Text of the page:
UNIT 1 – Practical Application 2. Class activity: e.g. Set shot – Basketball (Teach and class practice) a) Attempt to break the skill down into ‘PHASES’. b) Construct a table, and for each phase: (i) identify the moving joint; (ii) name the type of movement; (iii) identify the muscles that are at work. (For (iii), remind groups that muscles can only PULL. Also, a muscle must span a joint if it is to move it – ORIGINS/ INSERTIONS).

30 UNIT 1 – Practical Application
3. Class activity: e.g. Hockey – group to identify the function of the following structures in a warm-up: Synovial fluid; Ligaments; Articular cartilage. 4. Class to identify which muscles are agonists/ antagonists for the following joint actions during the ‘PUSH’ in hockey: Extending the knee. Flexing the elbow.

31 Ball Games: Joint Movement
UNIT 1 – Practical Application 5. In a game of hockey e.g. identify when a player would use: a) mainly FAST TWITCH fibres; b) mainly SLOW TWITCH fibres. Do different positions in a game of hockey place different demands on muscle fibre demand, and if so, why? Ball Games: Joint Movement 6. Work with a partner and identify basic body movements, joints and analysis of specific movements from chosen activities. 7. Consider the factors affecting performance and participation e.g. age and range of movement around a joint. 8. Identify the joints involved in, for example, throwing a ball (netball). 9. Identify the joints involved in, for example, kicking a ball (football). 10. Discuss the different types of movement around a joint. 11. Develop by pupils choosing their own activity and identifying movements at joints. 12. The above links with ‘specific’ training sessions and ‘specific’ training methods for sporting activity.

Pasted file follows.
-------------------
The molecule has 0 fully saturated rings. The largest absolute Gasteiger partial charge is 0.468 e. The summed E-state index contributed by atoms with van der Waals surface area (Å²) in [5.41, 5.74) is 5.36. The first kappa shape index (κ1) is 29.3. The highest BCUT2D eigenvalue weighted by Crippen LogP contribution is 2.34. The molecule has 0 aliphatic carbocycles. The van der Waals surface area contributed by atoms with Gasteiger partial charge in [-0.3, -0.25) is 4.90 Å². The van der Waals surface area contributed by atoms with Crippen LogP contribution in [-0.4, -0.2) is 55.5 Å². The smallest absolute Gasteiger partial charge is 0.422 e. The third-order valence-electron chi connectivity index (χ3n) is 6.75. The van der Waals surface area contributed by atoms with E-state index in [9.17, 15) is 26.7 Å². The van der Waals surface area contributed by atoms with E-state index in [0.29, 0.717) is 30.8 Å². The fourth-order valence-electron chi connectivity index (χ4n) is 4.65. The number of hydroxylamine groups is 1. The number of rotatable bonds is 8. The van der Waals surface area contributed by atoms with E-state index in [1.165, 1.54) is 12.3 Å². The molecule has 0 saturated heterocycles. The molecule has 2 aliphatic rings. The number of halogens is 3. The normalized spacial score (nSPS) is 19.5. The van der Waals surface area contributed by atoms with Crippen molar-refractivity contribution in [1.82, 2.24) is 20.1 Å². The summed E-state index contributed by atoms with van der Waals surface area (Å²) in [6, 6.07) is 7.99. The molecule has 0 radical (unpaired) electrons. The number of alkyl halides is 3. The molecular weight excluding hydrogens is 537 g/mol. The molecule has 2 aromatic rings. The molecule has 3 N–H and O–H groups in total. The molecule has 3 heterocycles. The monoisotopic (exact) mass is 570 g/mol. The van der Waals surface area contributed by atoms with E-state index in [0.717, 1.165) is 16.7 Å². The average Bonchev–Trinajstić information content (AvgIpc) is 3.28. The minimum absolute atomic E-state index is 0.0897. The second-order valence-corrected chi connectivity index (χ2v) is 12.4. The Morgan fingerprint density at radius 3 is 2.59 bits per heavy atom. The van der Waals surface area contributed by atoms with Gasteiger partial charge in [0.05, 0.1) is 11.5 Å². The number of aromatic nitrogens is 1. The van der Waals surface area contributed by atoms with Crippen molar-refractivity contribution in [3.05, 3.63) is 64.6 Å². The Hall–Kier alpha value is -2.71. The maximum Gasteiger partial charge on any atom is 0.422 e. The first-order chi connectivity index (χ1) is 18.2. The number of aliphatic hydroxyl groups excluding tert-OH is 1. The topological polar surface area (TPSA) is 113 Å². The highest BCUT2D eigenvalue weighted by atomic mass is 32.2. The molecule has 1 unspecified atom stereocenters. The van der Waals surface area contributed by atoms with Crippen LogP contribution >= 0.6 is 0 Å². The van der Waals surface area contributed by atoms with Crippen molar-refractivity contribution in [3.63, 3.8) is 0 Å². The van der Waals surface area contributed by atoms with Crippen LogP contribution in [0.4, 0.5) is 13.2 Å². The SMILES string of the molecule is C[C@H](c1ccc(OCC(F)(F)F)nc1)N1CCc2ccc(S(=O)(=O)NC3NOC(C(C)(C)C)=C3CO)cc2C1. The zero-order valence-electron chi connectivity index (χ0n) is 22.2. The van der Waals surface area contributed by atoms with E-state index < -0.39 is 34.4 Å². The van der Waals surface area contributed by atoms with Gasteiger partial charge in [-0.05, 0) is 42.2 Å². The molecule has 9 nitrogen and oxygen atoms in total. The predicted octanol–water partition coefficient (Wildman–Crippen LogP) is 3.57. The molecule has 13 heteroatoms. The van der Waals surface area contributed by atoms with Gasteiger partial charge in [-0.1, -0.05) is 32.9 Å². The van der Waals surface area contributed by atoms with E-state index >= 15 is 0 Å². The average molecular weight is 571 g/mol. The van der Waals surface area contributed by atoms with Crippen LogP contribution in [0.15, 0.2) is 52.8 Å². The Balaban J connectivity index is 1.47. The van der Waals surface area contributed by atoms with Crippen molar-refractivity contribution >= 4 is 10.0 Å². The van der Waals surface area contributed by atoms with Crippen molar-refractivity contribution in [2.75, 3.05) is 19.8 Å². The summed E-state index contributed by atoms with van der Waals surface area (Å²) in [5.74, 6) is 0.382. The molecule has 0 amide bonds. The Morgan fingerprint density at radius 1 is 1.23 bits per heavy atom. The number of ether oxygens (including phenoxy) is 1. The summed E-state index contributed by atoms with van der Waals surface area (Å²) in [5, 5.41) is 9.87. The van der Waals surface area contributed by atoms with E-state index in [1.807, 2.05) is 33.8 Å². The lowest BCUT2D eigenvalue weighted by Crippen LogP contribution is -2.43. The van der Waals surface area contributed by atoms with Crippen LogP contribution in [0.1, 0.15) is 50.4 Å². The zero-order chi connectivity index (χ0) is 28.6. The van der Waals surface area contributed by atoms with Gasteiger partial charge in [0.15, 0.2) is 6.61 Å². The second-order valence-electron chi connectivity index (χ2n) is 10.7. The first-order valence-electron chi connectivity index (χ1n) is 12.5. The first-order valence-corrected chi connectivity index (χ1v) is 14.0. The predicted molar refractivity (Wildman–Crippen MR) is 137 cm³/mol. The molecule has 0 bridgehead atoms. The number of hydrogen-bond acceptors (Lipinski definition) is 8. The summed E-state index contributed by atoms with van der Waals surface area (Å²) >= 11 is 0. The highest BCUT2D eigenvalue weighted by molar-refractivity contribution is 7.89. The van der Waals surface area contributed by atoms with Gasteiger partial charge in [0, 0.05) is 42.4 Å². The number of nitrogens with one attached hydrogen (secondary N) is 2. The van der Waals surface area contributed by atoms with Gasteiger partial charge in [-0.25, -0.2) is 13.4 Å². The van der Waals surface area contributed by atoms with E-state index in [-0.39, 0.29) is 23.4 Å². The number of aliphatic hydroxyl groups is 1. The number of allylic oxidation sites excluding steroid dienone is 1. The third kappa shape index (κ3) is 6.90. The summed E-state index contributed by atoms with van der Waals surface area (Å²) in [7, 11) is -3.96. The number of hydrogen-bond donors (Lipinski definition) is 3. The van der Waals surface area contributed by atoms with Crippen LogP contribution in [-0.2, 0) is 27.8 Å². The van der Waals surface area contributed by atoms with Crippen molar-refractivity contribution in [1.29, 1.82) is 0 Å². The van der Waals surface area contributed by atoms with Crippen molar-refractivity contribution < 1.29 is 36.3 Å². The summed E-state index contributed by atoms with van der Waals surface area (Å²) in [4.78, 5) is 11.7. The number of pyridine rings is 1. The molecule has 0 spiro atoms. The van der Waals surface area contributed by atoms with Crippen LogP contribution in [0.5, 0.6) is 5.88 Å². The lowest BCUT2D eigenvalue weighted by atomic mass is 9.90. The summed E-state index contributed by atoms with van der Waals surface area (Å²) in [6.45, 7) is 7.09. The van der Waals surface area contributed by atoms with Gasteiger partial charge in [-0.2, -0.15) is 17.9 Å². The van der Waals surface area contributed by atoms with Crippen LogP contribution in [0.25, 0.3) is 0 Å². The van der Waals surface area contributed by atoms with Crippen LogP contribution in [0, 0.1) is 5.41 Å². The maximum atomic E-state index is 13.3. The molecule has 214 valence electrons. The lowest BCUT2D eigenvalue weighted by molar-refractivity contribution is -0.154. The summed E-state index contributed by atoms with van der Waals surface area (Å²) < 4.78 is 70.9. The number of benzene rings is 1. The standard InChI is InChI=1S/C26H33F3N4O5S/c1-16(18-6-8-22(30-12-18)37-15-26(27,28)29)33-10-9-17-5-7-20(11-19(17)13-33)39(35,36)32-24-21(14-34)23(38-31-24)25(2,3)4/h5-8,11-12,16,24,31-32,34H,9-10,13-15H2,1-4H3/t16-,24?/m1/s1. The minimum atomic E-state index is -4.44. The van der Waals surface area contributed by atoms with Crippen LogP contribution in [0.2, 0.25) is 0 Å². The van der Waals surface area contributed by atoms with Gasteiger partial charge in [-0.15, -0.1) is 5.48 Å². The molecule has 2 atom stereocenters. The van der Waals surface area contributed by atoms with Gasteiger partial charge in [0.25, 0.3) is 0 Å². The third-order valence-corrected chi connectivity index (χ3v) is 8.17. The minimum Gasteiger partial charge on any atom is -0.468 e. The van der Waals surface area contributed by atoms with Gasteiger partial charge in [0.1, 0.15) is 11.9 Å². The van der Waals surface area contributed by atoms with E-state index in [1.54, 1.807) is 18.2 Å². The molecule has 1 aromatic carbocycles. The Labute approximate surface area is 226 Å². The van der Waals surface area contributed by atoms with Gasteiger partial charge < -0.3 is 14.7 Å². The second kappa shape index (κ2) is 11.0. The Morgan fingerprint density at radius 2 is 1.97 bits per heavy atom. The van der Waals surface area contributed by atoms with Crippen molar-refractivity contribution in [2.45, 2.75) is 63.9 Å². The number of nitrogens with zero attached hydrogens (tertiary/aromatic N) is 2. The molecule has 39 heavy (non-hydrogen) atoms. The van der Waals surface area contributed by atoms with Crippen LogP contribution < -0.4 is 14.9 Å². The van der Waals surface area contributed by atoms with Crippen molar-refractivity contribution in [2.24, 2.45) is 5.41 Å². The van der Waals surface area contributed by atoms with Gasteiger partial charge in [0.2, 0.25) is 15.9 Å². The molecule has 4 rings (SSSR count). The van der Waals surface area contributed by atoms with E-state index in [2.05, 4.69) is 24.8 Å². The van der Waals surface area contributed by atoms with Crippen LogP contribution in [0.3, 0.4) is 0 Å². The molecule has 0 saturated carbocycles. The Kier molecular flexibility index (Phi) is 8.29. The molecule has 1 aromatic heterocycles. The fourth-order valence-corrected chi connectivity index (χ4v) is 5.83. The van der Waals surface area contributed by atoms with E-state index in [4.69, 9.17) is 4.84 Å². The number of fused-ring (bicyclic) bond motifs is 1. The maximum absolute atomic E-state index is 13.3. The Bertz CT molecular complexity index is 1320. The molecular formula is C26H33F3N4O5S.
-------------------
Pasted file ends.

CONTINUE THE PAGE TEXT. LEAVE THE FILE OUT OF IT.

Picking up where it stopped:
32 Analysis of Movement: UNIT 1 – Practical Application
13. In pairs, discuss basic movements and actions of joints. 14. Activity and sport specific discussion regarding movement, muscles and joint actions. 15. Record movements and use for analysis/ discussion. 16. Consider the link between desired movement patterns, skill and sport specific fitness training.